intense, while puberty's varying arrival times scatter pre-puberty dwarfs among
the hairy booby giants.
The "wimpy kid" of the title, Greg Heffley (played by the luminous Zachary
Gordon), is just such a dwarf. He arrives in sixth grade full of ambition to be
the coolest kid in the school, though without height, excellence at anything,
personal integrity, courage, or a brain in his head, it's hard to imagine how he
can achieve anything.
Even when he's given real opportunities -- an invitation to take part in the
school paper; a chance to show off his genuine singing talent in a school play
-- he blows them off or blows them up.
Mostly, though, the story is about friendship -- and what a lousy friend Greg
Heffley is. He and pudgy-kid Rowley Jefferson (the exuberant Robert Capron)
are longtime friends, but because Rowley is always himself, oblivious to what
will make a good impression on the "cool" kids, blurting out whatever comes to
mind, Greg is constantly humiliated to be associated with him.
The result is that Rowley actually becomes accepted and popular, while Greg
quickly descends to true pariah status. And here's where this story differs
from most school comedies: We completely agree with the kids who come to
regard Greg Heffley as the scum of the earth.
This movie brings off the same amazing story effect that I've hitherto seen
achieved by only two movies: My Best Friend's Wedding and the 2009 BBC
miniseries Emma (not the Gwyneth Paltrow disaster). The hero of the movie is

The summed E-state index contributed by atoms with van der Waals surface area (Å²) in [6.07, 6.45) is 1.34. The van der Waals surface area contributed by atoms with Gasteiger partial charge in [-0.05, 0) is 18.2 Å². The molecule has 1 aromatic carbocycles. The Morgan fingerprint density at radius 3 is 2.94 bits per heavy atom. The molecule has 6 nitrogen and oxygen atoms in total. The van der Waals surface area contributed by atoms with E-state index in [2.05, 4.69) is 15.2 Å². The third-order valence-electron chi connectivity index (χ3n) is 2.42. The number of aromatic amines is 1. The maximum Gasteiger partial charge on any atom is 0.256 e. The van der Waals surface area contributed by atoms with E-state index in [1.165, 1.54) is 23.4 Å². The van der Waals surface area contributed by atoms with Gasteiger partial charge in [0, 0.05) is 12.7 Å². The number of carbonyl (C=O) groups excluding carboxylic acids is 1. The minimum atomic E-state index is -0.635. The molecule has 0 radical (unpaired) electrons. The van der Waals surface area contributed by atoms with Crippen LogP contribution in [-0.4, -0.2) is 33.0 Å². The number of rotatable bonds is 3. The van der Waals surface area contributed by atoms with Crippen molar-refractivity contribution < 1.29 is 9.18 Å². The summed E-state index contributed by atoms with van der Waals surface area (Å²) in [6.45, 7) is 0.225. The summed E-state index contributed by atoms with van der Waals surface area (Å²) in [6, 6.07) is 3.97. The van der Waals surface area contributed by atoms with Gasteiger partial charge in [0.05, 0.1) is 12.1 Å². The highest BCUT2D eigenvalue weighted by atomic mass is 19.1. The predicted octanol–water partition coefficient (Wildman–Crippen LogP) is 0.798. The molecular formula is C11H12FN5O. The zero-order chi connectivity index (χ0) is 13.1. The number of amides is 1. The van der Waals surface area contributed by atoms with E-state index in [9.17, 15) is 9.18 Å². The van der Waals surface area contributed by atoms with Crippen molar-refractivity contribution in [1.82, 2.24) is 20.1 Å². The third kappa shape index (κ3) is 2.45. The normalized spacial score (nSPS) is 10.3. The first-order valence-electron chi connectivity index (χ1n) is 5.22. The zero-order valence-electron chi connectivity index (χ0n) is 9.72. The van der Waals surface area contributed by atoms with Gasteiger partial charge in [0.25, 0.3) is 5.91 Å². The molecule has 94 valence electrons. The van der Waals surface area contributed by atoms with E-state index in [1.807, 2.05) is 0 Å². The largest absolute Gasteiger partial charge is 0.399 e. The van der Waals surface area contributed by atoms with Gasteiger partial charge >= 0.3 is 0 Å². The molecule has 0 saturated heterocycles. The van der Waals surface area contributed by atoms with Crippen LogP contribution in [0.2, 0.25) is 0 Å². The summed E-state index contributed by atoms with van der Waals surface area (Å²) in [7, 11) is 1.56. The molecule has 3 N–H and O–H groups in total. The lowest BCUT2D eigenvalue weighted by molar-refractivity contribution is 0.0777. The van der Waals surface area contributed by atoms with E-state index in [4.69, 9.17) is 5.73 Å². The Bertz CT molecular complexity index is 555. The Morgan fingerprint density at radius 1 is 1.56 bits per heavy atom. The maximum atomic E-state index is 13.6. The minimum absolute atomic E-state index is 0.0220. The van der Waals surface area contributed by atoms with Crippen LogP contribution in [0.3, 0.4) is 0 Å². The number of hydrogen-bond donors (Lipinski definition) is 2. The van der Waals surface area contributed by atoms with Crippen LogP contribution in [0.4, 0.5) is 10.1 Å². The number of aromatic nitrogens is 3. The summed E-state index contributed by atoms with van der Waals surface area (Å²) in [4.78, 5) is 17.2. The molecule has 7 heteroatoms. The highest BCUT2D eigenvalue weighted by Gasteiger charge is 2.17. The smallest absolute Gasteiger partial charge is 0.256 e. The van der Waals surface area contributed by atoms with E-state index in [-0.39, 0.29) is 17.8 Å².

completely in the wrong, deserves to lose, does lose, but we like him or her
The director and many writers of this film did a decent (and therefore way-above-average) job of preserving some elements of the original book without
weakening the movie. We get lots of drawings from the titular diary, and plenty
of the main character's fantasies. At the same time -- always a danger with
literary adaptations -- many of the weaknesses of the book are exposed.
But the excellent casting lets us sail over such flaws. Not only are Zachary
Gordon and Robert Capron wonderful young actors, but the cast has depth.
Longtime child actress Chloë Grace Moretz is wonderfully wise and enigmatic
as the newspaper editor who serves as the observer and judge of all people in
And Devon Bostick, as Greg's older brother Rodrick, is simply brilliant. He
steals every scene he's in (which is hard to do, given Zachary Gordon's
charisma). He is quickly established as Greg's tormentor-in-chief -- but he